KRISTA: I think ALL self-managed indie bands struggle to get noticed, regardless of gender. It is a male-dominated industry – not only are agencies and labels staffed largely by men, but I think there are way more male-fronted bands out there. We just came off Tracks on Tracks – there were over 40 musicians on that train, and only about 10 women! I think it helps set us apart.

BRANDI: I would agree with Krista–there are times when I have felt a subtle notion of being treated differently, but it’s very hard to attribute that to being women in the industry. And, depending on the situation, it can be advantageous (such as having it set us apart), or it can be to our disadvantage. Other than having a handful of conversations about this with other musicians, I try not to think about it. I think getting caught up in thinking that we are being treated differently perpetuates the action. We make the music we love, despite what the industry around us thinks.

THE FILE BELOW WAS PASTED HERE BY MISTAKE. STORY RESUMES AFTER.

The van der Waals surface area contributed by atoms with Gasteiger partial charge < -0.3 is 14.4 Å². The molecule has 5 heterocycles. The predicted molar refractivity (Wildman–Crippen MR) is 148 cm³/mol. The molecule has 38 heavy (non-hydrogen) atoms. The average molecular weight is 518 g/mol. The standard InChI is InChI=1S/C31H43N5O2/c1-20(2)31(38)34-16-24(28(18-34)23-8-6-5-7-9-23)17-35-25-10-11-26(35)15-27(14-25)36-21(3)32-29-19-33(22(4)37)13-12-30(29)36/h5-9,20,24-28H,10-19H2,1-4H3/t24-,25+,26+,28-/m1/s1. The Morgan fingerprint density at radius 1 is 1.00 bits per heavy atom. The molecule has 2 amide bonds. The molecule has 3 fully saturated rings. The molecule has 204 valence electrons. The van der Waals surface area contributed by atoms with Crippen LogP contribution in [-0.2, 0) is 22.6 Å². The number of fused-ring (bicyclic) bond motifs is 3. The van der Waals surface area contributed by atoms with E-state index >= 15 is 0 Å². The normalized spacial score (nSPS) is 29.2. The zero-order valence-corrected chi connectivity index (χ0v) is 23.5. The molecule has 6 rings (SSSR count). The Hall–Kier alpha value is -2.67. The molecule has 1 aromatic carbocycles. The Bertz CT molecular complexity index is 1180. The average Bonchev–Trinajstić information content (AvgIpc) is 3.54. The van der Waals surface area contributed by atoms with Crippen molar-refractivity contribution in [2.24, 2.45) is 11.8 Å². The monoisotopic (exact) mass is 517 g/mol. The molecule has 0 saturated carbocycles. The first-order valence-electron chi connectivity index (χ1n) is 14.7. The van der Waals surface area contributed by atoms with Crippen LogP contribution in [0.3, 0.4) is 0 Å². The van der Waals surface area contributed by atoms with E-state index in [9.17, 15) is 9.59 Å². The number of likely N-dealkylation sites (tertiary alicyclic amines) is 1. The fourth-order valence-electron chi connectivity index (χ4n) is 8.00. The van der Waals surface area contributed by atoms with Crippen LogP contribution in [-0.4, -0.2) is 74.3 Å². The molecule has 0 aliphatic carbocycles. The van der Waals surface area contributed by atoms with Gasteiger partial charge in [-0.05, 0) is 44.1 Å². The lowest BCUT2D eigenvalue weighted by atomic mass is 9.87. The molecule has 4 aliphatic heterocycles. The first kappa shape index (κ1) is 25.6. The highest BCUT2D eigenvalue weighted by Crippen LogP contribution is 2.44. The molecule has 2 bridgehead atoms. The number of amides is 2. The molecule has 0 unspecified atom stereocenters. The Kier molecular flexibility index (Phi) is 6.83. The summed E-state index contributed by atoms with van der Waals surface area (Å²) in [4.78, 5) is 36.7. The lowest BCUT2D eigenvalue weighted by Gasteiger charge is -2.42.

You’ve already performed over 150 live shows across Canada, does this kind of dedication come naturally or has it been hard work? What energizes you to keep going?

Krista Wodelet

KRISTA: I LOVE touring! I would be on the road all the time if I could. Sure, it might be nice if we managed to fit in a little more sleep… but I’ve actually never been happier than when I’ve been on tour. We always travel as a six-piece (we add drums, guitar, and bass), and I can’t say enough good things about the band we bring along – they are the nicest, most hard-working people ever. Whenever we have setbacks on the road I am definitely motivated and energized by the people around me. We joke about the “Sidney York family” but it really often does feel that way.

SHERYL: I think our love of the music and of each other are the biggest motivators to do what we do. I’ve always had a crazy schedule, so touring hasn’t really seemed much different than the rest of my life except that it happens in lots of different places and sometimes it seems like more things can go wrong!

BRANDI: I would say touring is a combination of natural dedication and hard work. Touring is hard. That is a fact. But it is also one of the most rewarding and epic experiences you can have as a musician. Touring misadventures such as vehicle problems, illness, robbery (and yes, all of those have happened to us!) sometimes get us down, but then you play a great show and all of a sudden touring seems worth it again. That’s what energizes me.